Book Review: Dust by Hugh Howey

Posted June 29, 2019 by lomeraniel in Audiobooks, Dystopian, Review, Science-Fiction / 0 Comments

Book Review: Dust by Hugh HoweyDust (Silo, #3) by Hugh Howey
Narrator: Tim Gerard Reynolds
Published by Broad Reach Publishing on 10-01-13
Genres: Dystopian, Science-Fiction
Length: 12 hrs and 34 mins
Format: Audiobook
Source: Purchased
Buy on Amazon/Audible
Overal Rating: three-half-stars

In a time when secrets and lies were the foundations of life, someone has discovered the truth. And they are going to tell.
Jules knows what her predecessors created. She knows they are the reason life has to be lived in this way.
And she won't stand for it.
But Jules no longer has supporters. And there is far more to fear than the toxic world beyond her walls.
A poison is growing from within Silo 18.
One that cannot be stopped.
Unless Silo 1 step in.

Dust is the conclusion to the stories that started in Wool and Shift. This book presents not only the outcome of Juliet’s rebelion, but also her contact with Donald who, by chance, has assumed the authority of Silo 1. It was a bit better than the previous book, but still not at the same level of Wool.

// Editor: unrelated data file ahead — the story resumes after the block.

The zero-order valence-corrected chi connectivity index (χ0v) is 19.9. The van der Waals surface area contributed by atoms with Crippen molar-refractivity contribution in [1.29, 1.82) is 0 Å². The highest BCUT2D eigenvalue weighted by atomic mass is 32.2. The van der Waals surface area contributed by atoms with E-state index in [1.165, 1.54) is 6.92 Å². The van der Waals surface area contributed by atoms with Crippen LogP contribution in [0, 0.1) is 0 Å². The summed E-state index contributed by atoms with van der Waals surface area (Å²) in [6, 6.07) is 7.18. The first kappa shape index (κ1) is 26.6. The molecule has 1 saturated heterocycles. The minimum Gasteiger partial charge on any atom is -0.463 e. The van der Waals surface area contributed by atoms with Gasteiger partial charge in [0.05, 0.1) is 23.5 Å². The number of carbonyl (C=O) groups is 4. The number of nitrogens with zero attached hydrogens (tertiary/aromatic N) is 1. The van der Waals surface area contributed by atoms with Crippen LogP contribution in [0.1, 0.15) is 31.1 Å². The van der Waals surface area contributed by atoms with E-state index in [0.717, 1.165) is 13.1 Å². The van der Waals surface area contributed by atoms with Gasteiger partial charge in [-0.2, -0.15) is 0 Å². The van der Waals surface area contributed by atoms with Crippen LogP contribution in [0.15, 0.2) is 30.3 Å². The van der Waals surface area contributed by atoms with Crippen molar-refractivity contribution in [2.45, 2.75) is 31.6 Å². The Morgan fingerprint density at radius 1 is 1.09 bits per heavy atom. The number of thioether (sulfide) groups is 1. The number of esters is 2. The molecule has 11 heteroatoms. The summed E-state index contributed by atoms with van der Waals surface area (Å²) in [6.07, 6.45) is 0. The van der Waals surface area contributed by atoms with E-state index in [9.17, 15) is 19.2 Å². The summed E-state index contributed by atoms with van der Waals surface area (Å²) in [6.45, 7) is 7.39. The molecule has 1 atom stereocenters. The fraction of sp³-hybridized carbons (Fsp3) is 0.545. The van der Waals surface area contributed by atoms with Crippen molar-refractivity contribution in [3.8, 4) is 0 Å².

Donald managed to make some wrong decisions again, but he’s almost redeemed towards the end. We also meet his sister Shirly, which Donald managed to get out of the deep freeze.

I was anxious to know how the story would end, and even though I felt somewhat satisfied, this book felt again for this long-winded and with non-descriptive characters. This last point has been also my complaint about books one and especially two. Wool is a great book but with well-developed characters, it could have been a masterpiece. There were some exciting scenes in Dust that were worth the reading, and I am happy that I stuck to this series until the end.

The ending was okay, it felt right, but I wish it inspired me deeper feelings. I think it all comes down to not being really attached to the characters. They never felt real enough to me.

Tim Gerard Reynolds delivered a correct narration, without audio production issues. He transmitted the characters’ emotions, and was a nice addition to the book, but women sounded exactly like men. I know it is difficult for a male narrator to interpret a female character but Reynolds did not even try. As there were many dialogs between Juliet and Shirly, Reynolds used different accents to differentiate both characters. Somehow Shirly’s Southern accent sounded weird, probably because Reynolds is Irish.

Dust was a good book, better than Shift, but it does not still live up to the hype of Wool. I still think it is worth reading if you loved Wool.

Story (Plot)
Overall: three-half-stars